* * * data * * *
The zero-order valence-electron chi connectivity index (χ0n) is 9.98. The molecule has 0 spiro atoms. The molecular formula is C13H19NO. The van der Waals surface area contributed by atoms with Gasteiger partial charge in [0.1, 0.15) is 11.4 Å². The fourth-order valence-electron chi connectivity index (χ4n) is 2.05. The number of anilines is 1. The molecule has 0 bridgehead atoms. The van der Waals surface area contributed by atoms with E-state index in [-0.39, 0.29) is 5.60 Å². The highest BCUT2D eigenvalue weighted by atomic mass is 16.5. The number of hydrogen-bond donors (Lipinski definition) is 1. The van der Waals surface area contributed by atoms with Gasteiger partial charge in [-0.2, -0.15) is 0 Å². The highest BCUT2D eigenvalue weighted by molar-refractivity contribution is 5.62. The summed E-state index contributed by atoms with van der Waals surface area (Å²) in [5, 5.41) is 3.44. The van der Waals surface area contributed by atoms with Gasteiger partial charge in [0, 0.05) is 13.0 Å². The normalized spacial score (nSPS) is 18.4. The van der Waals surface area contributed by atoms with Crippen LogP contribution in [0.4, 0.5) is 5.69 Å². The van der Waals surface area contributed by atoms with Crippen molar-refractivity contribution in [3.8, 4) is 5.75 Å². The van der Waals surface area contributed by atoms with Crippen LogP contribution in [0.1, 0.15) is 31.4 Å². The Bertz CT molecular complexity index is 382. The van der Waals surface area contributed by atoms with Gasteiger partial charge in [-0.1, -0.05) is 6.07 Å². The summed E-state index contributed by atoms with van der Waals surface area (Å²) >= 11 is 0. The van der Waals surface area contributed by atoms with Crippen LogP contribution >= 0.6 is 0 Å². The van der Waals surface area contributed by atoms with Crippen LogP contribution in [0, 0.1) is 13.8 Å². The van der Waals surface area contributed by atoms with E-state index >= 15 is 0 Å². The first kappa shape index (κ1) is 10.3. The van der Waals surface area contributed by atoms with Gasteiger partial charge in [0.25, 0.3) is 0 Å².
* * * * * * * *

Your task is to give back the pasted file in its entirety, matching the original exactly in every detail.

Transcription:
The zero-order valence-electron chi connectivity index (χ0n) is 9.98. The molecule has 0 spiro atoms. The molecular formula is C13H19NO. The van der Waals surface area contributed by atoms with Gasteiger partial charge in [0.1, 0.15) is 11.4 Å². The fourth-order valence-electron chi connectivity index (χ4n) is 2.05. The number of anilines is 1. The molecule has 0 bridgehead atoms. The van der Waals surface area contributed by atoms with E-state index in [-0.39, 0.29) is 5.60 Å². The highest BCUT2D eigenvalue weighted by atomic mass is 16.5. The number of hydrogen-bond donors (Lipinski definition) is 1. The van der Waals surface area contributed by atoms with Gasteiger partial charge in [-0.2, -0.15) is 0 Å². The highest BCUT2D eigenvalue weighted by molar-refractivity contribution is 5.62. The summed E-state index contributed by atoms with van der Waals surface area (Å²) in [5, 5.41) is 3.44. The van der Waals surface area contributed by atoms with Gasteiger partial charge in [0, 0.05) is 13.0 Å². The normalized spacial score (nSPS) is 18.4. The van der Waals surface area contributed by atoms with Crippen LogP contribution in [0.4, 0.5) is 5.69 Å². The van der Waals surface area contributed by atoms with Crippen molar-refractivity contribution in [3.8, 4) is 5.75 Å². The van der Waals surface area contributed by atoms with Crippen LogP contribution in [0.1, 0.15) is 31.4 Å². The Bertz CT molecular complexity index is 382. The van der Waals surface area contributed by atoms with Gasteiger partial charge in [-0.1, -0.05) is 6.07 Å². The summed E-state index contributed by atoms with van der Waals surface area (Å²) >= 11 is 0. The van der Waals surface area contributed by atoms with Crippen LogP contribution >= 0.6 is 0 Å². The van der Waals surface area contributed by atoms with Crippen LogP contribution in [0, 0.1) is 13.8 Å². The van der Waals surface area contributed by atoms with E-state index >= 15 is 0 Å². The first kappa shape index (κ1) is 10.3. The van der Waals surface area contributed by atoms with Gasteiger partial charge in [0.25, 0.3) is 0 Å².